Lawmakers to vote on pulling US ‘back from brink’ on shutdown

US Senate Majority Leader Mitch McConnell (C), alongside US Senate Majority Whip John Cornyn (R), Republican of Texas, and US Senator Orrin Hatch (L), Republican of Utah. (AFP)
Updated 21 January 2018

Lawmakers to vote on pulling US ‘back from brink’ on shutdown

WASHINGTON: The top senator from US President Donald Trump’s party urged lawmakers to “step back from the brink” as they gathered Sunday for a crunch vote to keep the government shutdown from stretching into the coming work week.
Hundreds of thousands of federal employees are set to stay home without pay as of Monday morning following the dramatic collapse Friday night of talks to agree on an urgent funding measure.
The shutdown cast a huge shadow over the first anniversary of Trump’s inauguration as president and highlighted the deep divisions between Republicans and Democrats.
Senate Majority Leader Mitch McConnell warned that the shutdown would “get a lot worse” if federal workers have to stay home without pay.
“Today would be a good day to end it,” McConnell said from the Senate floor during a rare Sunday session aimed at hashing out a deal ahead of a vote he said would take place at 1:00 am (0600 GMT) Monday, unless progress is made sooner.
Lawmakers have traded bitter recriminations for the failure to pass a stop-gap funding measure, and McConnell once again sought to pin the blame on Senate Minority Leader Chuck Schumer.
Trump early Sunday encouraged the Senate’s Republican leaders to invoke the “nuclear option” — a procedural maneuver to change the chamber’s rules to allow passage of a budget by a simple majority of 51 votes to end the shutdown.
“If stalemate continues, Republicans should go to 51% (Nuclear Option) and vote on real, long term budget, no C.R.’s!” he tweeted, referring to the stop-gap funding measure.
But Senate leaders have been wary of such a move in the past, as it could come back to haunt them the next time the other party holds a majority.
White House budget director Mick Mulvaney on Sunday accused some Democrats of wanting to “deny the president sort of the victory lap of the anniversary of his inauguration” — echoing a complaint Trump made on Twitter the day before.
“There’s other Democrats who want to see the president give the State of the Union during a shutdown,” Mulvaney said on Fox, referring to the nationally televised address Trump is to deliver on January 30.
At the heart of the dispute is the thorny issue of undocumented immigration.
Democrats have accused Republicans of poisoning chances of a deal and pandering to Trump’s populist base by refusing to back a program that protects an estimated 700,000 “Dreamers” — undocumented immigrants who arrived as children — from deportation.
Schumer said he and Democrats were willing to compromise, but Trump “can’t take yes for an answer — that’s why we’re here.”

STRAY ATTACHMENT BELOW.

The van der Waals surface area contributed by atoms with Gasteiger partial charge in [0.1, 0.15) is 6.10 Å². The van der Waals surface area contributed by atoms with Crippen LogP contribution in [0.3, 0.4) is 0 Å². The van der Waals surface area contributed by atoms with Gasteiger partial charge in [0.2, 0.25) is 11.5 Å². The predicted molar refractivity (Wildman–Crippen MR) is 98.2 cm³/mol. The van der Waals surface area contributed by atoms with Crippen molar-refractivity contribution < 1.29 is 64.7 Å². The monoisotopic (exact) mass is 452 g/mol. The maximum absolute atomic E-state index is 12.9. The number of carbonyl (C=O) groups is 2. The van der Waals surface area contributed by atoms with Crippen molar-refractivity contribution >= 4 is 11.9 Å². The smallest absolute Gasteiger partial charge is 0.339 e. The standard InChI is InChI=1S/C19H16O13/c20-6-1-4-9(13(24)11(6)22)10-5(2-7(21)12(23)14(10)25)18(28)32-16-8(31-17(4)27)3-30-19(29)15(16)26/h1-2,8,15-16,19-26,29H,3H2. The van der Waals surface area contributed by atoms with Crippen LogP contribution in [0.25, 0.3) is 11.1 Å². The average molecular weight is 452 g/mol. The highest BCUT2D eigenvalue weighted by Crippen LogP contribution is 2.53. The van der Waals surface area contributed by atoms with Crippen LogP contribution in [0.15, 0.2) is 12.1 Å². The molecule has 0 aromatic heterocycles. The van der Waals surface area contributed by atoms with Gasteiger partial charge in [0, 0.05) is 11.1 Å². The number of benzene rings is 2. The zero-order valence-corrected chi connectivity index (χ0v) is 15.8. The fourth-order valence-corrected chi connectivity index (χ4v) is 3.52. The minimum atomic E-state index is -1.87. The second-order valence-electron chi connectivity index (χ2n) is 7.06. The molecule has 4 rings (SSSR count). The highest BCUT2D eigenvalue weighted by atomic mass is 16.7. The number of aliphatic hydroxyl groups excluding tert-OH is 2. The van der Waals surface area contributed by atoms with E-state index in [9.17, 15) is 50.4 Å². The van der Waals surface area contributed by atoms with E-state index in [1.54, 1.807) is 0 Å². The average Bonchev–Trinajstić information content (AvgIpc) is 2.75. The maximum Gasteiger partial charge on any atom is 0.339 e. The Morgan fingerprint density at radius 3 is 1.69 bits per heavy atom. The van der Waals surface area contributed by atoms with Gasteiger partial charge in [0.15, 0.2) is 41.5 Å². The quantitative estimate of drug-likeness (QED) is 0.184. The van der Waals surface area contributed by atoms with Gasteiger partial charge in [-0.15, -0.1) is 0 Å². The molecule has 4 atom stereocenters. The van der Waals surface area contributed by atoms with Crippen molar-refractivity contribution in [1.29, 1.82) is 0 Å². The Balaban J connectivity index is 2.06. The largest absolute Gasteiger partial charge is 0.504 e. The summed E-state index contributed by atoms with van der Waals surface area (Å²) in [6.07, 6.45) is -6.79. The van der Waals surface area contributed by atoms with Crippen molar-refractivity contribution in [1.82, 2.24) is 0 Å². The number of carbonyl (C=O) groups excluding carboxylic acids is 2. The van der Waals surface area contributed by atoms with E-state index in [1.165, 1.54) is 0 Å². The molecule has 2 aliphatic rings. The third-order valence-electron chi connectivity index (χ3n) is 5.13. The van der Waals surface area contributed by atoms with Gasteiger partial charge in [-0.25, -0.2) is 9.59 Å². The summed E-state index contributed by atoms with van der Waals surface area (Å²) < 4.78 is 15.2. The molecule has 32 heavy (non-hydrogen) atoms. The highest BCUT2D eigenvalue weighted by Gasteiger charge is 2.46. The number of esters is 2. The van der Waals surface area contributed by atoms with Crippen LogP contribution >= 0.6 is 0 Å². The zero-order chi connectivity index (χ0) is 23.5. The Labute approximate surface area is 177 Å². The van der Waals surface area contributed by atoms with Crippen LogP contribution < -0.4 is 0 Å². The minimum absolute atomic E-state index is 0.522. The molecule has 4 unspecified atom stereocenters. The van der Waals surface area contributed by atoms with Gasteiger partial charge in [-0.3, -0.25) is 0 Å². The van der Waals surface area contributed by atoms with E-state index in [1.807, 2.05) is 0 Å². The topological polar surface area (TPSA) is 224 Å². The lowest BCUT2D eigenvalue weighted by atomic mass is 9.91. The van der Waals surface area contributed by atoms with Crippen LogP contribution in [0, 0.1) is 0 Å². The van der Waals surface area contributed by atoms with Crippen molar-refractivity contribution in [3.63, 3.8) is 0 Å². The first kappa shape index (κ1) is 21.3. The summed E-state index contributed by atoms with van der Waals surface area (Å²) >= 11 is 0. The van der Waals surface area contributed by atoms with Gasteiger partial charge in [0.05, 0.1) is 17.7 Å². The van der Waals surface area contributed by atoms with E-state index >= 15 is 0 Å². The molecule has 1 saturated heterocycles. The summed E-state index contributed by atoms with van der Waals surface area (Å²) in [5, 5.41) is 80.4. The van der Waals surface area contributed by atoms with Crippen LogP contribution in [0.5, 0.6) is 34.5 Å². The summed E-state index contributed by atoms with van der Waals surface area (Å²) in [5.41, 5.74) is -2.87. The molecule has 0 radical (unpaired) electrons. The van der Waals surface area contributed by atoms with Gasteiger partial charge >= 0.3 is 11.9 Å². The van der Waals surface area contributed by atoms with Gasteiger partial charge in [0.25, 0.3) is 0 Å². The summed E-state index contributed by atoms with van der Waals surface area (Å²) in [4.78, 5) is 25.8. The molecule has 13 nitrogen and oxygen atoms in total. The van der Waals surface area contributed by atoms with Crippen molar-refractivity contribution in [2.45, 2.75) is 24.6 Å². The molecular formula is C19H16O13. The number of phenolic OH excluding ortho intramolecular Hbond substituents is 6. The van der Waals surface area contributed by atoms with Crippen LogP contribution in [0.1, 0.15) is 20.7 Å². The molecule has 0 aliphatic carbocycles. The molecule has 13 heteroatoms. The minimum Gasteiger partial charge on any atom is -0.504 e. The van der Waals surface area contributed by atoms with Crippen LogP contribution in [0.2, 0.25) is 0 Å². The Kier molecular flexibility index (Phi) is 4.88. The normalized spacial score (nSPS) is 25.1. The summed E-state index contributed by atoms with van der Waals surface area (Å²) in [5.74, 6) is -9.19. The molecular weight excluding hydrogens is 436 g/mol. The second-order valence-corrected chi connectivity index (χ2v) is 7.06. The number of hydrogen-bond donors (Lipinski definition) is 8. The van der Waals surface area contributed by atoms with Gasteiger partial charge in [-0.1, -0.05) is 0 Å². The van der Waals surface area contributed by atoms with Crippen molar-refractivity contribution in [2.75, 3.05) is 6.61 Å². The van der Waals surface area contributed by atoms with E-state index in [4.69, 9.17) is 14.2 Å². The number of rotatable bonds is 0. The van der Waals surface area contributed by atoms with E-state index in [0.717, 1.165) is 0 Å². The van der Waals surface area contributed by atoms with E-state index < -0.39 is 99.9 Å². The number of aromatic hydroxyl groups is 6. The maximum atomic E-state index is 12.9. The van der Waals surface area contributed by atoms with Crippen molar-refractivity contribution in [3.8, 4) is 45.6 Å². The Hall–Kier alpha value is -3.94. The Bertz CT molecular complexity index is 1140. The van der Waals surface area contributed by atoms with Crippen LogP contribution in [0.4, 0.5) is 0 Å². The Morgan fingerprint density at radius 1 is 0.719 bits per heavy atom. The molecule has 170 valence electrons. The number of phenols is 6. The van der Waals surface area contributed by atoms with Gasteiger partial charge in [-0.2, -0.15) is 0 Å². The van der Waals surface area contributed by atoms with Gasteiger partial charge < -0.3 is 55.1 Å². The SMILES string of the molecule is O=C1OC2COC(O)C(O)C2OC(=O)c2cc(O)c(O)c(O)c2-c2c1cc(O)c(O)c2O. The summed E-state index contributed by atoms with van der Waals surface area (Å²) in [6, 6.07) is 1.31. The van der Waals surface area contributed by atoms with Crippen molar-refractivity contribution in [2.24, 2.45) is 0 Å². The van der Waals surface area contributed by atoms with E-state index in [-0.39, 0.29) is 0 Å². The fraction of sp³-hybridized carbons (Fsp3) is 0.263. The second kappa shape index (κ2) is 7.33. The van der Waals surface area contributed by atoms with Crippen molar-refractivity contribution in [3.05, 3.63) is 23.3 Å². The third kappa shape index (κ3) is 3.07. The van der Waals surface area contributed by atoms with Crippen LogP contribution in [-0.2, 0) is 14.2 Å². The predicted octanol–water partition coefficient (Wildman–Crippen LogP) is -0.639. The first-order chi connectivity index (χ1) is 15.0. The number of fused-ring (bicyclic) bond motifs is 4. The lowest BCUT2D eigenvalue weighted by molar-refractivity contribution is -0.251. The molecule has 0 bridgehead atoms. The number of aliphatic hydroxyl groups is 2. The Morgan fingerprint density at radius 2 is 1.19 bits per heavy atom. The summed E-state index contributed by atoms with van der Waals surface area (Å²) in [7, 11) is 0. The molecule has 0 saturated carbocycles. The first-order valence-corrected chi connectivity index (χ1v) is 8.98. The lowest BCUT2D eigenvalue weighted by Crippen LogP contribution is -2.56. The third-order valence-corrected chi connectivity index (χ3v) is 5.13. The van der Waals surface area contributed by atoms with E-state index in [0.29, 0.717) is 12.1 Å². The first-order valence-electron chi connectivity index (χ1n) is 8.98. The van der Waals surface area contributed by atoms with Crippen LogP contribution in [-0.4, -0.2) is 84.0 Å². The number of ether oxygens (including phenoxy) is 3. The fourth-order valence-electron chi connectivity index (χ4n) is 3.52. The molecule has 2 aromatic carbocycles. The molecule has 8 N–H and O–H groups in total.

“I’m willing to seal the deal, to sit and work right now with the president or anyone he designates — let’s get it done,” Schumer said.
Trump has said Democrats are “far more concerned with Illegal Immigrants than they are with our great Military or Safety at our dangerous Southern Border.”
Essential federal services and military activity are continuing, but even active-duty troops will not be paid until a deal is reached to reopen the US government.
There have been four government shutdowns since 1990. In the last one, in 2013, more than 800,000 government workers were put on temporary leave.
“We’re just in a holding pattern. We just have to wait and see. It’s scary,” Noelle Joll, a 50-year-old furloughed US government employee, told AFP in Washington.
A deal had appeared likely on Friday afternoon, when Trump — who has touted himself as a master negotiator — seemed to be close to an agreement with Schumer on protecting Dreamers.
But no such compromise was in the language that reached Congress for a stop-gap motion to keep the government open for four more weeks while a final arrangement is discussed. And Republicans failed to win enough Democratic support in the Senate to bring it to a vote.
Republicans have a tenuous one-seat majority in the Senate, and on Friday needed to lure some Democrats to their side to get a 60-vote supermajority to bring the motion forward. They fell 10 votes short.
The measure brought to Congress would have extended federal funding until February 16 and reauthorized for six years a health insurance program for poor children — a long-time Democratic objective.
But it left out any action on the Deferred Action on Childhood Arrivals program, known as DACA, that affects Dreamers.
White House officials insisted there was no urgency to fix DACA, which expires March 5.
Highlighting the deep political polarization, crowds estimated to number in the hundreds of thousands took to the streets of major US cities including Los Angeles, New York and Washington over the weekend to march against the president and his policies and express support for women’s rights.
Protesters hoisted placards with messages including “Fight like a girl,” “A woman’s place is in the White House” and “Elect a clown, expect a circus.”


Virus pain easing in Spain, Italy; UK braces for bleak days